• Noongar Yamatji woman, mother and anti-violence advocate, Dorinda Cox, could be the first Aboriginal Senator for the WA Greens. (Supplied)Source: Supplied
The WA Greens have announced Noongar Yamatji woman and anti-violence advocate, Dorinda Cox, as their lead Senate candidate in the next federal election.
Shahni Wellington

21 Oct 2020 - 4:42 PM  UPDATED 21 Oct 2020 - 4:42 PM

Yamatji and Noongar anti-violence advocate, Dorinda Cox, could become Western Australia’s first female Aboriginal Senator, if constituents continue to vote in her favour. 

Ms Cox has won the three week pre-selection contest to replace retiring Senator Rachel Siewert, who has previously been the Greens spokesperson on First Nations Peoples' Issues.

The ballot was open to all members in the state and decided who would occupy the top spot on the party’s ticket in the next federal election.

She had previously run as the Greens candidate for Fremantle in the 2018 by-election.

After beating ex state MP, Lynn MacLaren, and WA Greens state director, Sophie Greer, this time around - Dorinda Cox said she was proud to take out the nomination. 

"I learned so much about the other two ladies, but also about myself, and just the strength and resilience that it takes - You really have to dig deep in that three weeks of campaigning and what that requires, although I've been a candidate before for the Greens, it's a different experience when you're running for a Senate seat," Ms Cox told NITV News.

While the next federal election isn't expected until next year, Dorinda Cox is on the campaign trail. 

High on her political agenda is to work toward a Treaty with First Nations peoples' and to establish a national strategy for family safety. 

Working in anti-violence for the past two decades has lamented for Ms Cox the need to advocate for a federal inquiry into missing and murdered Indigenous women.

"Indigenous First Nations, women in this country are going missing at alarming rates and we're not actually doing anything to find them, which is for me, beyond my belief, and so we need to think about why this is happening and what we can do to change that," Ms Cox said.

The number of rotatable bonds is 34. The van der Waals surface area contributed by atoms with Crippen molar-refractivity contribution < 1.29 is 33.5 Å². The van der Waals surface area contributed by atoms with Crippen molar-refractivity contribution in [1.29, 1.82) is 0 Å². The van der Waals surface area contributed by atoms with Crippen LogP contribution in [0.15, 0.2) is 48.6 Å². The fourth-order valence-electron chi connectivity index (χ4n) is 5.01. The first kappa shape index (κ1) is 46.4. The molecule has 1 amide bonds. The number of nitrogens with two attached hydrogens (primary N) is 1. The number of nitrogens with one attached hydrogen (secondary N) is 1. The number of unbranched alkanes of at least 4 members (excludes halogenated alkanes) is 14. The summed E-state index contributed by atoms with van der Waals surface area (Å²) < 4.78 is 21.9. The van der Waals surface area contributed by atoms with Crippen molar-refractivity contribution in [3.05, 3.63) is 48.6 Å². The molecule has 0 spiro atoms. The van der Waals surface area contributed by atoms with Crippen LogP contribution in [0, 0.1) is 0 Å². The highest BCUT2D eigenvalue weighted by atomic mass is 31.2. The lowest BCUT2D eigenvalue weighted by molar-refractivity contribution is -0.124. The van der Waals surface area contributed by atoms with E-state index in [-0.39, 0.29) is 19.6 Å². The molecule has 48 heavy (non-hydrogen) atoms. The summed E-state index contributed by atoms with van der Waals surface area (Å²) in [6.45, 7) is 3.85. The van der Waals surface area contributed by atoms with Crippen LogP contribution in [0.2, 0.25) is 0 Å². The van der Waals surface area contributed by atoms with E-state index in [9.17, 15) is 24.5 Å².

"I think a national inquiry will look at both practice within the justice system, in particular policing, and to look at how do we change those systems? How do we dismantle them? And how do we make change that's going to benefit people?"

'Turning point' for Aboriginal representation

The ballot victory for Dorinda Cox comes weeks after Gunnai-Kurnai/Gunditjmara and DjabWurrung woman, Lidia Thorpe, became the first Aboriginal Victorian Senator for the Greens.

Ms Cox calls it a 'turning point' for Australian politics to potentially have two Aboriginal women in the Senate. 

"The Westminster system operates and does its own thing for us, rather than us being actively engaged in that.

"So I think it's really important for us to understand the power that we have, as First Nations people in this country and to harness that and to harness that grassroots movement to to make sure that we are politically active," Dorinda Cox said. 

Ms Cox is a small business owner and has previously worked as a police officer for eight years.

The next federal election must be held before 3 September 2022.

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